Quincy Asian Sources Inc. appears to be like nothing prefer it did 10, and even 5, years in the past. The mission — to bridge language and cultural boundaries for members of the town’s booming Asian inhabitants — stays the identical, however the nonprofit has gone from monetary struggles and reliance on donors to a thriving company in its personal proper, boosting the native financial system and producing earnings via enterprise partnerships.
The catalyst for change? Philip Chong.
“Trying again, I might have favored to have had the QARI that we’ve got proper now to help my youthful self, and that’s why we’ve tried to be completely different,” Chong, the group’s first-ever CEO stated.
Chong immigrated to America as a 16-year-old — and left his total household behind in Hong Kong to do it. He’s initially from a working class household with three youngsters, and stated he had a lifelong want to “pursue the American dream.”
“One of many causes I got here right here was as a result of I knew I wasn’t going to be accepted in my nation,” Chong, who’s homosexual, stated. “However America has all the time been represented as this beacon of freedom . . . I wished to make a life for myself. I wished to come back right here, research and be unbiased.”
He was accepted to boarding college at Lawrence Academy in Groton, went to varsity in Boston and finally labored for practically 20 years within the non-public sector, earning money in administration and enterprise consulting. He obtained married and is elevating two daughters along with his husband in Brookline, and three years in the past he stated he began craving for one thing extra.
“Work was busy and financially very rewarding, however after a enterprise journey, I made a decision I’d take a hiatus,” Chong stated. “I keep in mind it vividly — it was the yr Trump received the election. I wasn’t essentially planning on being in nonprofits, however I knew what I didn’t wish to do for work, which was journey continuously.”
It was then that the board of directors for QARI came across Chong’s LinkedIn profile, and reached out to consider him for the agency’s first ever CEO position. He’d never worked in the nonprofit realm, and had never been to Quincy, but the idea piqued his interest.
“We started talking and what fascinated me at the time was when they told me that Quincy has the largest Asian population per capita. I had an epiphany,” he said. “As an immigrant, I’ve always seen myself as a minority or as an individual not being recognized. You’re always the minority, always on the sidelines. So when they told me Quincy had this population, I thought ‘Really? Me, as a majority?’ And that’s when it clicked for me.”
Since Chong took over, QARI has expanded its traditional offerings and launched successful business partnerships that have made the agency self-sustaining in a way it hadn’t been before.
When QARI was founded in 2001, its only full-time employee was providing basic information about city services to non-English-speaking Asian immigrants — things as simple as where to pay a tax bill or how to get trash picked up. But today, the organization provides English classes, citizen programs, adult education, mentorship opportunities, elder services, social activities, cultural festivals, and more to immigrants from all over the world. And they’re showing no signs of slowing down.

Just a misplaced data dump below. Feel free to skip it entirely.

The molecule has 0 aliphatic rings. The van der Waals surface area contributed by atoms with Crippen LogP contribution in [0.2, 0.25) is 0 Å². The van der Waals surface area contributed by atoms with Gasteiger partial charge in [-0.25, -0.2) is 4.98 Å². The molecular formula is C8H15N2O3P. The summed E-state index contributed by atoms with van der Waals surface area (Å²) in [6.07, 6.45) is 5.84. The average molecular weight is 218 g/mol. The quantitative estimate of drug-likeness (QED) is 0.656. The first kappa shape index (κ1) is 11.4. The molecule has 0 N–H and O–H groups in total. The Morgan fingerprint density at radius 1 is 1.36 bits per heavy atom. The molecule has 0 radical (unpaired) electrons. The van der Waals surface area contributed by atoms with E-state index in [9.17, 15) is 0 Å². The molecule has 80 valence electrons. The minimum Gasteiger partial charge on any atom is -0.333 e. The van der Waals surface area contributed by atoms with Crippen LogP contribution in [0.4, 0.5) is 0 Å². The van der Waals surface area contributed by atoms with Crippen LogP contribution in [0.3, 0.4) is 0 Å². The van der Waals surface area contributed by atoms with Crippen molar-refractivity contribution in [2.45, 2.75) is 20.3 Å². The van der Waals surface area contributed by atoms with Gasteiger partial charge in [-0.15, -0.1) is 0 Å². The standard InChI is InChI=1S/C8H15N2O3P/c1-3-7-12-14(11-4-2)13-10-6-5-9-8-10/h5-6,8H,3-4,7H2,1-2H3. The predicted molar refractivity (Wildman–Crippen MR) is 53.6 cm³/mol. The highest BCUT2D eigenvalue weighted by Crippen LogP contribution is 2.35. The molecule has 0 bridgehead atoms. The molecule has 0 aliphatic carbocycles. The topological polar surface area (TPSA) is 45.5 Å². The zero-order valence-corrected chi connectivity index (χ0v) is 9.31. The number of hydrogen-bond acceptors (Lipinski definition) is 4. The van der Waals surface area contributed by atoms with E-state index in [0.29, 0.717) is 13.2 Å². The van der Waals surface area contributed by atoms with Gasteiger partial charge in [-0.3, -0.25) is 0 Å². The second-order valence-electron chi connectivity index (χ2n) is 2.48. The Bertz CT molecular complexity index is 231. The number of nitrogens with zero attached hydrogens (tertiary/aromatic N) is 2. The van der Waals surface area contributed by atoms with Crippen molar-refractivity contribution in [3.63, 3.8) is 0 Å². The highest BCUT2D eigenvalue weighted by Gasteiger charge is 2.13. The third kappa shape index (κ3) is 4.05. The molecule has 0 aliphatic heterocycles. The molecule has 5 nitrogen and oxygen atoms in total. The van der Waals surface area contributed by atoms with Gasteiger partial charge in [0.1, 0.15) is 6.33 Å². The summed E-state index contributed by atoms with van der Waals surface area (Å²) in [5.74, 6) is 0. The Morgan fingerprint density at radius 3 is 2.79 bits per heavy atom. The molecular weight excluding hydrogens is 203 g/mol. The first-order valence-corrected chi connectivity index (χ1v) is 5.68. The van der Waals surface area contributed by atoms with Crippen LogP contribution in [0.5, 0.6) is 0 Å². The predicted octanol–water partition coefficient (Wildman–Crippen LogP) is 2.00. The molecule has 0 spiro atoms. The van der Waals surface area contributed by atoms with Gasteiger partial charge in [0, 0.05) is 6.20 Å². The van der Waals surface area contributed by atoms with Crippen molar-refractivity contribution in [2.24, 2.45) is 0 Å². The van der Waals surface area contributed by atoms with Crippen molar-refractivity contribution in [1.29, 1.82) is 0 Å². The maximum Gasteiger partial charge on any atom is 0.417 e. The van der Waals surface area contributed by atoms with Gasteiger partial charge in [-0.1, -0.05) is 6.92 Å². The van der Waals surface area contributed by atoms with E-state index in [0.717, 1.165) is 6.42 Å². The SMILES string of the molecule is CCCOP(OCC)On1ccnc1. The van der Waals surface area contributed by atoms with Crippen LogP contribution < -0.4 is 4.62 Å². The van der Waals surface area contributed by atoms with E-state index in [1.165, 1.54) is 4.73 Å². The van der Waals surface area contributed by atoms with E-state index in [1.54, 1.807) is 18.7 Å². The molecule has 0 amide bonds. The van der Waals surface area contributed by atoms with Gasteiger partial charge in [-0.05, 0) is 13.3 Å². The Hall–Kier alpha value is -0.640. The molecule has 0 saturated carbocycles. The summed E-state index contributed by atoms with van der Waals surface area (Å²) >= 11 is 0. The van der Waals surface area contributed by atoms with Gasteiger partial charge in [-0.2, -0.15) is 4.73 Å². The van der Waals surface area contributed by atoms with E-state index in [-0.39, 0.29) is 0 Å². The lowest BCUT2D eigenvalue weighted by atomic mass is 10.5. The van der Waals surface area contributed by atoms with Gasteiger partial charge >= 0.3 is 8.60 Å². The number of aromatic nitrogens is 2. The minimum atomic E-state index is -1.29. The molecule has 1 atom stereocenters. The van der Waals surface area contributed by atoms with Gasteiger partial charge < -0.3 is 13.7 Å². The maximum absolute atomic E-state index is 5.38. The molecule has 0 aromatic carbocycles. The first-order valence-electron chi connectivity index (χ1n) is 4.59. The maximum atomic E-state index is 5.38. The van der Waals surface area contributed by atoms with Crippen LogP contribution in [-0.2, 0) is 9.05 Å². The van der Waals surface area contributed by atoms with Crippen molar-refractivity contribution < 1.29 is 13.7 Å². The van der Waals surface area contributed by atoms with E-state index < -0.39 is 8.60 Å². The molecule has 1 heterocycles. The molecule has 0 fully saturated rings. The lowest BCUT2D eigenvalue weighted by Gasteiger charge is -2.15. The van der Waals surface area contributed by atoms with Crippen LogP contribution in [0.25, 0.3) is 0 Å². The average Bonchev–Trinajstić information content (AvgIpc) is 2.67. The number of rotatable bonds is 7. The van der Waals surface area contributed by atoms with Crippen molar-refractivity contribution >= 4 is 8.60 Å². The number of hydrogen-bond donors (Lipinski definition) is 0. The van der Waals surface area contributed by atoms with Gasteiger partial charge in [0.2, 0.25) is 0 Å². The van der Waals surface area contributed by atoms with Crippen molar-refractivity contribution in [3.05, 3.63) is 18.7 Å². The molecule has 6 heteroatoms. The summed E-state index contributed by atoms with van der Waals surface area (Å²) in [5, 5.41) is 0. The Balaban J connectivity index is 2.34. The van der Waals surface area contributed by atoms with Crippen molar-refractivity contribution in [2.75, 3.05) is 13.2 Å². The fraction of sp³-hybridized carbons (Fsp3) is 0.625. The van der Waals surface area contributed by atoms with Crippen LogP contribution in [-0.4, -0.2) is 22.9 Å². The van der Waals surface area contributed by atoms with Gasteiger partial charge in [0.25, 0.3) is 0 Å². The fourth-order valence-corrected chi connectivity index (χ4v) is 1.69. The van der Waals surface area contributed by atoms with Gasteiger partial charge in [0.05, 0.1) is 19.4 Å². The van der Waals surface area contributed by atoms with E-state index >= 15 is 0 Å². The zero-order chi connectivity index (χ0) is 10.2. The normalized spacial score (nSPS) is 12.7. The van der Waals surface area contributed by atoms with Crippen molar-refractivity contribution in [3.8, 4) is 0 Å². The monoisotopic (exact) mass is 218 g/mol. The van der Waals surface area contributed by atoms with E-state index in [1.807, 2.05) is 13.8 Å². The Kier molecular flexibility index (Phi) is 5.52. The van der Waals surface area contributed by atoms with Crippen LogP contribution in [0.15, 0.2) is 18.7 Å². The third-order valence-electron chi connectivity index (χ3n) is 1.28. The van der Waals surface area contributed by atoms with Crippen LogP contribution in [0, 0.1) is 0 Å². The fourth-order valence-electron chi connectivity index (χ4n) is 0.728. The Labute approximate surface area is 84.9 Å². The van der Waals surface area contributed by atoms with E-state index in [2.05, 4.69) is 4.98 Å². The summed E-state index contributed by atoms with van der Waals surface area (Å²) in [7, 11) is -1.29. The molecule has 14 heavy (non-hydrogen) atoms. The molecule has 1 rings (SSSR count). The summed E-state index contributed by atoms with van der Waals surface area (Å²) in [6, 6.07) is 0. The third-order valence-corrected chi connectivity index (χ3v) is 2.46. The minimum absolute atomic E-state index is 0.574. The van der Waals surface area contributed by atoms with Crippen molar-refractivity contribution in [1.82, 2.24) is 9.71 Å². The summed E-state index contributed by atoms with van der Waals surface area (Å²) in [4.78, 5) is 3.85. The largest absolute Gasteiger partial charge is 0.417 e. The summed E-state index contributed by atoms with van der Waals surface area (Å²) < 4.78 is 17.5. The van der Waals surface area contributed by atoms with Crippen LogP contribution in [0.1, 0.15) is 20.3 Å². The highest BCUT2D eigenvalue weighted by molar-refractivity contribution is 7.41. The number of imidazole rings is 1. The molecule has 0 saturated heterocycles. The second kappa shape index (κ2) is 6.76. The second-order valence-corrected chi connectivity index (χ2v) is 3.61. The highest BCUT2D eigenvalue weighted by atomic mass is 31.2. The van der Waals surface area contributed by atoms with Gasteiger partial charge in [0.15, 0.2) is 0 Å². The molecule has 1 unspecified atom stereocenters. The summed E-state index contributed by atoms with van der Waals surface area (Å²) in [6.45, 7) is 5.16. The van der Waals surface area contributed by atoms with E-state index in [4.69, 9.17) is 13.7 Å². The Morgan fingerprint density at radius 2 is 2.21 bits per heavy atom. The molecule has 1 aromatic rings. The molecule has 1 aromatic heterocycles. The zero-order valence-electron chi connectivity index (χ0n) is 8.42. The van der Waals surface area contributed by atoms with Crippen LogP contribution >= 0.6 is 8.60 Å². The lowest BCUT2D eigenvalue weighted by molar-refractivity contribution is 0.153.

“We will go nationwide if the opportunity is right,” Chong said earlier this year. “We know there are a lot of people in need, whether they’re coming to us or not. We need to find those people — that’s our job.”
In addition to basic language and civics instruction, Quincy Asian Resources has taken on a role of cultural liaison. The organization helps immigrants figure out health care, helps parents navigate American public schools, prevents senior citizen isolation with field trips and activities, and provides a mentorship program for the middle school children of immigrants.
Through its new workforce partnership program, the organization provides workshops, classes and other services to employees of businesses with a largely immigrant workforce. So far, Brooks Brothers locations in Haverhill and New York City are the nonprofit’s biggest partners.
And when COVID-19 shut down traditional manufacturing, forcing companies to switch to production of protective equipment, workers fearful of returning to work amid a pandemic turned to QARI.
“Immigrants were scared to go back in March, but Brooks Brothers still had to make 150,000 units of PPE per day,” Chong said. “So we started a home-based sewing network. We got the cut materials from Brooks Brothers, then delivered to people’s homes and picked up weekly. Our home-based network makes tens of thousands of pieces of PPE per month.”
And when COVID-19 led to inevitable layoffs across the community, Chong developed a manufacturing function within QARI to create jobs for those who were suddenly without them.
“In a very short period of time, we got a lot of people buying our face masks, isolation gowns and face shields. We were very proud of ourselves — we were really able to create jobs for these workers,” he said. “We’re pivoting, and for the next fiscal year, we are going to really keep focusing on this manufacturing sector in hopes of keeping people employed.”
When you talk to Chong about QARI, you’d never know he was once in financial services or is relatively new to the organization. His love for the clients is obvious, and his ambition seems never-ending.
“It’s a life calling, and I’d never felt that. It never feels like work at QARI,” he said. “Even though there are always challenges and things going on, for the last four years, I’ve done a lot that I’m very proud of.”